My husband and I are very conscious about trying to emphasize the positives whenever we can. I am almost becoming over conscious when ever I have to bring up something negative to my daughter and I dread doing it but unfortunately as she is trying to deal with the her life since she hit the middle school years, she still needs to be held accountable for school work and things like personal hygiene and doing chores. We tell her good job when she gets anything over a 70% but there are times when we need to address when any assignments are missing or late or when she gets a failing grade. She was at the point that we could not get her to take a shower or brush her teeth. Her therapist has me doing a personal hygiene chart for her and she is doing it because she is very prize motivated but it kills me that I am paying her an allowance of sort to do something that she should want to do for herself. But I am doing it. At times we are in a no win situation. She isolates herself from us and stays in her room with the door locked for the majority of the time that she is home, only coming out for short periods of time to eat. That really limits the opportunities to have conversations with her so we can use positive feedback with her. She has no hobbies or activities that she participates in that we can give her praise for. She looks to her tablet for company. She has a friend in school but needs strong encouragement to call her to make plans otherwise she makes no attempt to have friendships. She often only thinks that we are being negative so she does not pay attention to the times that we give her praise. But we cannot ignore the issues that need to be addressed because she does need to get thru school and to take care of her body. We always feel like we are summoning her from her bedroom because she is never in the common areas of the house to have spontaneous conversations. We’ll never know how she is feeling about different issues because she does not talk about it and she does not reveal anything to her therapist. I would be feeling more ok with the situation if she had some peers that she were connecting with but that is not really happening.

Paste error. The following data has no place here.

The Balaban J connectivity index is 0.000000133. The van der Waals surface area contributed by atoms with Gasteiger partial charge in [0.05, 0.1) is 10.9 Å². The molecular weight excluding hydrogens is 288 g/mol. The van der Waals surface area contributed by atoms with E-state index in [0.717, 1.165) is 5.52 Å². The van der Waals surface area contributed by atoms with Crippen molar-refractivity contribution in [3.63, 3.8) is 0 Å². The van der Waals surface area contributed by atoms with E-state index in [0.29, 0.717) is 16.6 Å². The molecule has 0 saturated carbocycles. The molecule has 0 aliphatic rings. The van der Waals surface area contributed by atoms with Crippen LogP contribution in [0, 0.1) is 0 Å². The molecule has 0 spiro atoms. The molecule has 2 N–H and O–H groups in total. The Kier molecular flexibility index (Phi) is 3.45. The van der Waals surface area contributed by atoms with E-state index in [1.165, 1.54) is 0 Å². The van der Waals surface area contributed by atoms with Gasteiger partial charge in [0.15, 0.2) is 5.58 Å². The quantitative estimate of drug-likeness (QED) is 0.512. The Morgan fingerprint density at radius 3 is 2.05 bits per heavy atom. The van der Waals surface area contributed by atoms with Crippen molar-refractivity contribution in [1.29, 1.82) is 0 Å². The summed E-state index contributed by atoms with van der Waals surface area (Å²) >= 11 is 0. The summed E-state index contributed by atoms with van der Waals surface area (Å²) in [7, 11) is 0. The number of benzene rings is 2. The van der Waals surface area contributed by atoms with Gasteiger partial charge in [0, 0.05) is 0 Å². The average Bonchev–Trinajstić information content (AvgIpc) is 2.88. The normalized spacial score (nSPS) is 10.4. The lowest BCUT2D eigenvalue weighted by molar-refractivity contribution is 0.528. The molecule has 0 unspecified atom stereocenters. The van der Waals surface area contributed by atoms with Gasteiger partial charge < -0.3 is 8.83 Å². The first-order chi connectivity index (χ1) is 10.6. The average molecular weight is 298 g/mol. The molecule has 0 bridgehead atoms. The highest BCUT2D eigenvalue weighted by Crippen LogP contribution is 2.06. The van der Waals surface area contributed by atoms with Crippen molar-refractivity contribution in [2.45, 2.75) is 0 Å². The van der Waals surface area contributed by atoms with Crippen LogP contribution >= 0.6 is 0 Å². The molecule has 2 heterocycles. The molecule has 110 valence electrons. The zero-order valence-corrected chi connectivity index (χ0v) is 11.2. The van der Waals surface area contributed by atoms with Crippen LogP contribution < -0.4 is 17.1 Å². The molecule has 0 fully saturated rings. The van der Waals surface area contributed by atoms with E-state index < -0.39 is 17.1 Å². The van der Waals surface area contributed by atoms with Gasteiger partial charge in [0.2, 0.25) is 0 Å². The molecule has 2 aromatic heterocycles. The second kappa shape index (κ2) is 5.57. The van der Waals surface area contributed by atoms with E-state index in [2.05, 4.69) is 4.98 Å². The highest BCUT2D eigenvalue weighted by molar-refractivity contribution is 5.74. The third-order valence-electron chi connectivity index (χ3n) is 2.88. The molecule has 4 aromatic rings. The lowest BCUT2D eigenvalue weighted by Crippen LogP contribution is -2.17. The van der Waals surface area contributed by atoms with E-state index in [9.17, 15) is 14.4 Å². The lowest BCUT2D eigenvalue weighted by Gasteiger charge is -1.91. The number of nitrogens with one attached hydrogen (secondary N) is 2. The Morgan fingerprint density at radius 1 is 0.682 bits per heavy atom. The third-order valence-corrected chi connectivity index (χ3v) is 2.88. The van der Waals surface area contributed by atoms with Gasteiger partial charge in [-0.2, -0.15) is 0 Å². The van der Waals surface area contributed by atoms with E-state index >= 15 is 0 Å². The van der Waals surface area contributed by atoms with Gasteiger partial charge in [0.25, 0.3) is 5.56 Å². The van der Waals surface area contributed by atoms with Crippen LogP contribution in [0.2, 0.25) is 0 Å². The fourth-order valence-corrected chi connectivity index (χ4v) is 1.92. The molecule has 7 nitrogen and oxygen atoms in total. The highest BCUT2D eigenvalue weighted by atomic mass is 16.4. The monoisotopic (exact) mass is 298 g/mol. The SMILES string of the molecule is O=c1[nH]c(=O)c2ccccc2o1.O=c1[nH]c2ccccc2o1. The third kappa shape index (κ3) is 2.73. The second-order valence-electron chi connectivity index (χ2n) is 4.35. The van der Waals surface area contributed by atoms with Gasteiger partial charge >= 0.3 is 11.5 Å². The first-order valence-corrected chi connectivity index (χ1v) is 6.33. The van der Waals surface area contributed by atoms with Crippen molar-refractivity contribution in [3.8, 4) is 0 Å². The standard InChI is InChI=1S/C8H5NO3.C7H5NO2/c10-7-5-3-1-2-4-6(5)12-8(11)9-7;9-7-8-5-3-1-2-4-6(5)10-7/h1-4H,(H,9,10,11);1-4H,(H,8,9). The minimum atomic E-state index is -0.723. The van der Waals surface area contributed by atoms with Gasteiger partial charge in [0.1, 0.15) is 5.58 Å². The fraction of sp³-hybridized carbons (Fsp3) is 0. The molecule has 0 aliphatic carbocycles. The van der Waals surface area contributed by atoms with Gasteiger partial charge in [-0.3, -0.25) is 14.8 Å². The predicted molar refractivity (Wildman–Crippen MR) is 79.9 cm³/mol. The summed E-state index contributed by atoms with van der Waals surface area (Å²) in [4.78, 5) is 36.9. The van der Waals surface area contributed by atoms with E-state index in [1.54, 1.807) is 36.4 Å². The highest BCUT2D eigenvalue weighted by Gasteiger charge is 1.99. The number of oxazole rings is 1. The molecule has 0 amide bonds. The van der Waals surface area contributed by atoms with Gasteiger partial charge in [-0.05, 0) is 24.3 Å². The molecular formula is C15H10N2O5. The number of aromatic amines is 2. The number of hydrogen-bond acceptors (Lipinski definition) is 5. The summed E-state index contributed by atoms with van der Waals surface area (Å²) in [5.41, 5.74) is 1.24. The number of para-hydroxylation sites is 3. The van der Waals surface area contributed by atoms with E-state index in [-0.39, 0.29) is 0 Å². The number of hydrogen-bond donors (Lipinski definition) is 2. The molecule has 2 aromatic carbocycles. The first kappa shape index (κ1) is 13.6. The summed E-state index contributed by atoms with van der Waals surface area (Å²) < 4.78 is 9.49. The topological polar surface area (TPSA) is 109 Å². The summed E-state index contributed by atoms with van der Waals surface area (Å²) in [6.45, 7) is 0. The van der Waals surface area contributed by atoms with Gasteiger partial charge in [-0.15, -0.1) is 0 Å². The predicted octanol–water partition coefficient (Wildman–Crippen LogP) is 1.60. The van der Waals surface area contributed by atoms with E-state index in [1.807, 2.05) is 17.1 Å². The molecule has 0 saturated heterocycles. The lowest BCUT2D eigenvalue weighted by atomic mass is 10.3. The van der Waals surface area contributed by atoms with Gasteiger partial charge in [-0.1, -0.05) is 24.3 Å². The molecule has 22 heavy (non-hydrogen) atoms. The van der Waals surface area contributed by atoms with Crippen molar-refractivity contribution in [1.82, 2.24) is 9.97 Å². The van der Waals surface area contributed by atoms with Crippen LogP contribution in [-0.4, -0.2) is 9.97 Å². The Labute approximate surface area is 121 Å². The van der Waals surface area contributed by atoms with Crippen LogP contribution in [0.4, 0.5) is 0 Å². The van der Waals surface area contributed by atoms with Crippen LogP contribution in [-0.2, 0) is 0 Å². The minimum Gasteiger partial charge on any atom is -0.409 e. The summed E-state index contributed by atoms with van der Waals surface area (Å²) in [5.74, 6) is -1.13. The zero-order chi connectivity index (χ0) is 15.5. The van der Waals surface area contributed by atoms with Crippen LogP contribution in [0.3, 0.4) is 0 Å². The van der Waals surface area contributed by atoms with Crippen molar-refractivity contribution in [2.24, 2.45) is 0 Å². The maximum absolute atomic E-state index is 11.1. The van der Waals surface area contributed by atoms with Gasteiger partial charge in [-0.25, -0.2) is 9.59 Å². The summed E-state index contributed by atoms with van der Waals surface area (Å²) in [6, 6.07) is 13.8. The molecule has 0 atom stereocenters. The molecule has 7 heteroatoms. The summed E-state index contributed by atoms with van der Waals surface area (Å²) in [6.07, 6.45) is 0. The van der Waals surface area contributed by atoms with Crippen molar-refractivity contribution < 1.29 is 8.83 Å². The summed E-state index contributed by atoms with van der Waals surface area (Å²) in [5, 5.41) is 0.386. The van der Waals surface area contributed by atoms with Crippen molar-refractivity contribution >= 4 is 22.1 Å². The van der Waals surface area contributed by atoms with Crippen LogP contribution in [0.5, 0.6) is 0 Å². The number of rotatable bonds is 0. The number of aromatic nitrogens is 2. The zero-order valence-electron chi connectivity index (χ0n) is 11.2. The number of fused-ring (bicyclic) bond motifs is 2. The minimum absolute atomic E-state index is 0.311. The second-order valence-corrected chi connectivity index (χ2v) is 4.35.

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Karen

I had to respond to you because we have gone through similar with our daughter. She has been diagnosed with OCD which is an anxiety disorder. Jr high was so crazy because we didn’t know what was going on. In her freshman year we took her to a psychiatrist who enlightened us. She went through a program to help with the OCD issues. She is on anti anxiety meds. Which help to certain extent. The two most helpful things were: One, the Dr. ordered thorough testing at the Hospital for her shortness of breath. It was determined that there was no physical problem. This was a huge comfort to my daughter to know it was anxiety and she wasn’t going to die.
The second most helpful thing was to learn that my daughter is NOT her OCD. She is a kind, smart, beautiful person. We notice this and remark on this. This is not based on what she achieves just who she is.
It’s great that she goes to therapy, but it may be helpful for you all to go to someone who specializes in anxiety disorders and can help you understand what is happening to her. She may not want to socialize because she feels so out of control and doesn’t want her peers to know. I wish you all the best on this road to understanding. You are not alone.

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Christina

I wish I had read this when I was younger. I’ve had several bouts of anxiety — panic attacks when out are not fun! My son is a very anxious child as well; definitely going to use this with him.

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Stephanie

Hello, my 3 year old daughter has always been a great sleeper , she’s slept all night from 2 months old and she sleeps from about 9:30 pm to 10 am everyday (if I let her, she goes to preschool so she usually gets up at 8:30) for the past 2 months she has been saying there is monsters in her room. She fights us on going to sleep saying she’s scared, she’s slept in a big girl bed with no problems since she was 2 . We have 2 sounds machines, a lamp, a Ana and Elsa night light and ceiling projector which she knows how to use all of them. We put her to bed and sometimes she is already asleep and she immediately goes over and turns her bedroom light on . Then she falls asleep again, we go in a few times and shut it off and every time we do she wakes up within the hour and turns it back on. At first I thought it was a phase with the monsters I feel like all kids go they that but it’s starting to affect her sleep health and I don’t know what to do to help her. I have always had really bad anxiety as well as OCD. My dad traveled my whole life so I slept in my parents bed with my mom until I was 7 . They put a tv in my bedroom and I was finally able to sleep in my own room almost every night .. My husband and I have always slept with the Tv on, I’ve always been terrified of the dark. I just don’t know if this is something I have created in her or not and how to help her

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Karen - Hey Sigmund